I’ve pretty much just given the recipe away in the title – asparagus, tomatoes and cheese! This S/S recipe is really that simple: the tail end of spring married with the best of summer. And pasta!
Okay, it’s a bit more involved than that, but it still is a near-instant meal: perfect for a midweek supper.
Read on for the recipe, including the perky little herbaceous oil that is more than the sum of its parts.
This recipe is inspired by what is happening in my part of the world – produce-wise and in the woods behind my house.
Until a few week’s ago I didn’t know that asparagus was commercially grown down the road from me. As in less than three miles away. That fairly blew me away. Being somewhat gnarled and rough-edged, bunches of this particular example of spring’s quintessential vegetable will never make an appearance in the supermarket, but it was gorgeous to eat. Unfortunately I didn’t make it last long enough to use it in these photographs, but it did certainly inspire me to keep this recipe simple and to the point. Good produce needs little to make it sing.
Wild garlic is another taste of spring that many of us get excited about, with the added bonus that – unlike asparagus – it can be free. I know some of you, maybe most of you, will need to buy it from farm shops, but it is freely available if you live near woods or shady streams. It is pretty rampant stuff so it should be cheap to buy. I have a friend who has to pull most of it out by the roots and dump it in the compost heap, so prolific and invasive does it grow in her garden.
The season is coming to an end here, and is perhaps gone for the year where you are, so take a completely different tack with this recipe and use fresh basil if you like. I’ll miss the pungent smell as I walk in the woods, but it’s short-lived availability – as with asparagus – is one reason I love it so much. Besides, there is so much else in the garden, woods and farm shops to look forward to.
What summer vegetables are you looking forward to harvesting or buying? Are you still picking wild garlic where you are?
Asparagus, Tomato and Preserved Lemon Ricotta Pasta
This is a flexible and forgiving recipe, so make adjustments as you see fit. The only thing I feel compelled to add is that due to its inherent simplicity, you really need to use the best produce and pasta that you can get for this recipe: ripe, flavoursome tomatoes (stored on the kitchen counter, NOT in the fridge), ramrod-straight soldiers of asparagus rather than limp stuff, and quality pasta. Oh, and vegans: use vegan soft cheese, cashew ricotta or similar. xx
Enough pasta* for 2 – about 150g
2 tsp salt, for the pasta water
100g fresh ricotta (use vegan soft cheese or cashew ricotta if liked)
1/2 preserved lemon, finely minced (if very salty, just use the skin and discard the inside)
1/2 bundle of fresh asparagus, woody ends snapped off and discarded
180-200g best tomatoes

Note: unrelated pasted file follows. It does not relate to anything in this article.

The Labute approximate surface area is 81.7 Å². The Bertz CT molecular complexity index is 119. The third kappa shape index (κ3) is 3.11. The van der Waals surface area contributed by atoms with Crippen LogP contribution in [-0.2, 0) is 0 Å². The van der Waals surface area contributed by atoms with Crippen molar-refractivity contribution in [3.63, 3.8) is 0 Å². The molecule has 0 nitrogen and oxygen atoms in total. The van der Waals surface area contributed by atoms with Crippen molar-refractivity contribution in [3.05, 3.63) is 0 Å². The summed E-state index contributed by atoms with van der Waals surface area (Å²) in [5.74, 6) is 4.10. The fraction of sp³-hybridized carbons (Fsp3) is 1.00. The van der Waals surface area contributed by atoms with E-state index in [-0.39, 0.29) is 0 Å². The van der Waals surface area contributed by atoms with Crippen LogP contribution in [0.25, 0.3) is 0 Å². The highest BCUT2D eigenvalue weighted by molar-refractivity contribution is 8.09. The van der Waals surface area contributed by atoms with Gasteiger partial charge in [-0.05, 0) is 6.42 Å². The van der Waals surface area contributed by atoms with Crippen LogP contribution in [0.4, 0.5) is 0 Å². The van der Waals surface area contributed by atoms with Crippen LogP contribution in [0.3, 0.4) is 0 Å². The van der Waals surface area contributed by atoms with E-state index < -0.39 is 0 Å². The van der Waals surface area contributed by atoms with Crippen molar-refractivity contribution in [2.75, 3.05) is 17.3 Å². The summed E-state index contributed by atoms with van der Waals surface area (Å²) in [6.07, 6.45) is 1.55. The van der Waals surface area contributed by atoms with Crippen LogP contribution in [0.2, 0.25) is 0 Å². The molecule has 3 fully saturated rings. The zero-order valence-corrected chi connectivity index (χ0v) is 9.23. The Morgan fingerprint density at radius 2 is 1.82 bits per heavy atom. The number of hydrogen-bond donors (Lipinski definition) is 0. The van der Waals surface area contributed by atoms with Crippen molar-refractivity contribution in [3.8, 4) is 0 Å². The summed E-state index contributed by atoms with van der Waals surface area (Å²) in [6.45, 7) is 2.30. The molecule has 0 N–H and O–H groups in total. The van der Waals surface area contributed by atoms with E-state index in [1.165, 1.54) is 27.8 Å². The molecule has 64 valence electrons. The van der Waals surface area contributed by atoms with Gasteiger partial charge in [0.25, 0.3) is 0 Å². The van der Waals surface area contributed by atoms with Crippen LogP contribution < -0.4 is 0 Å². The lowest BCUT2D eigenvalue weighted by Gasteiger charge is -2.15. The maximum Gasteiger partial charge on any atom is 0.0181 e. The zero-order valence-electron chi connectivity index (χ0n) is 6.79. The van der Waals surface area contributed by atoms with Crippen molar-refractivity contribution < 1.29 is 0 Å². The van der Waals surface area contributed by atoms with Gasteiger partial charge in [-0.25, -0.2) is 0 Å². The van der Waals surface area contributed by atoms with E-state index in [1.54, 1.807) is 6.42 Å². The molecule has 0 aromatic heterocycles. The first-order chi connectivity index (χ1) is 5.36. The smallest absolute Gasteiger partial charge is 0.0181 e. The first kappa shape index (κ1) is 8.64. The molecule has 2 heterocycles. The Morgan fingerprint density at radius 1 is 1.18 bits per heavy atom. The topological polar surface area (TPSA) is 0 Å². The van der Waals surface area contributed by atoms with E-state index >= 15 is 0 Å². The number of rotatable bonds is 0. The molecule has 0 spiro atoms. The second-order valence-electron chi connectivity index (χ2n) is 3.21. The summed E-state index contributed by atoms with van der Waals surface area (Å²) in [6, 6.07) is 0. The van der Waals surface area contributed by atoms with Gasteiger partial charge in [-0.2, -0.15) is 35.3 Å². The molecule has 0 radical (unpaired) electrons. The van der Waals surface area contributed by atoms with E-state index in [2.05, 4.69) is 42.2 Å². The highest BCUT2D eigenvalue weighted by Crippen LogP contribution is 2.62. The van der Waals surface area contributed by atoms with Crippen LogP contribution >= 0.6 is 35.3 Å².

Lemon, to serve
Wild garlic flowers, to serve – optional
Wild Garlic Oil
4-6 large leaves of wild garlic
Three-finger pinch of flaky salt
50ml best olive oil
* any pasta shape and type (e.g. gluten-free, durum wheat, buckwheat etc) will be fine
** if you don’t have preserved lemon (here is my preserved lemon recipe – but it takes two weeks to be ready!) Belazu brand is a good bet here in the UK
Special equipment: pestle and mortar
1. Boil a large pan of water, add the salt and the pasta. Cook according to packet directions. Add the asparagus when the pasta is four minutes from done.
2. Meanwhile, tear the wild garlic into pieces and add it to the mortar along with the salt. Crush with the pestle until the wild garlic breaks down; gradually add in the oil and pound until it comes together/emulsifies. Add a little of the lemon juice if you like. Set aside.
3. Cut the tomatoes into wedges or in half, depending on size. Set aside.
4. Put the ricotta into a small bowl and mix in the minced preserved lemon. Mix well. Taste and add a little lemon juice, as needed.
5. When the pasta and asparagus are finished, drain well and carefully pull out the asparagus and pop them into a bowl of iced water for 15 seconds: this preserves the bright green colour and stops the cooking process.
6. Now it is just an assembly job. You can either toss the ricotta into the pasta, serve into two bowl and top with the rest of the ingredients or, as I have done, make little quenelles (fancy blobs!) to dot over the pasta. Sprinkle over any wild garlic flowers – they are delicious in their own right.
Variation: of you aren’t using preserved lemon, you can afford to go a bit more salty with snips of sun-dried tomatoes and slivers of olive; lovely with spiralised courgette/zucchini too (see below). Briefly cooked baby broad beans would also be a nice addition to this dish.
** If you are reading this from the website Easy Low Cal Recipes, this is published without my permission – as are all other posts of mine on this site. **
Wild Garlic and Asparagus Recipes From Others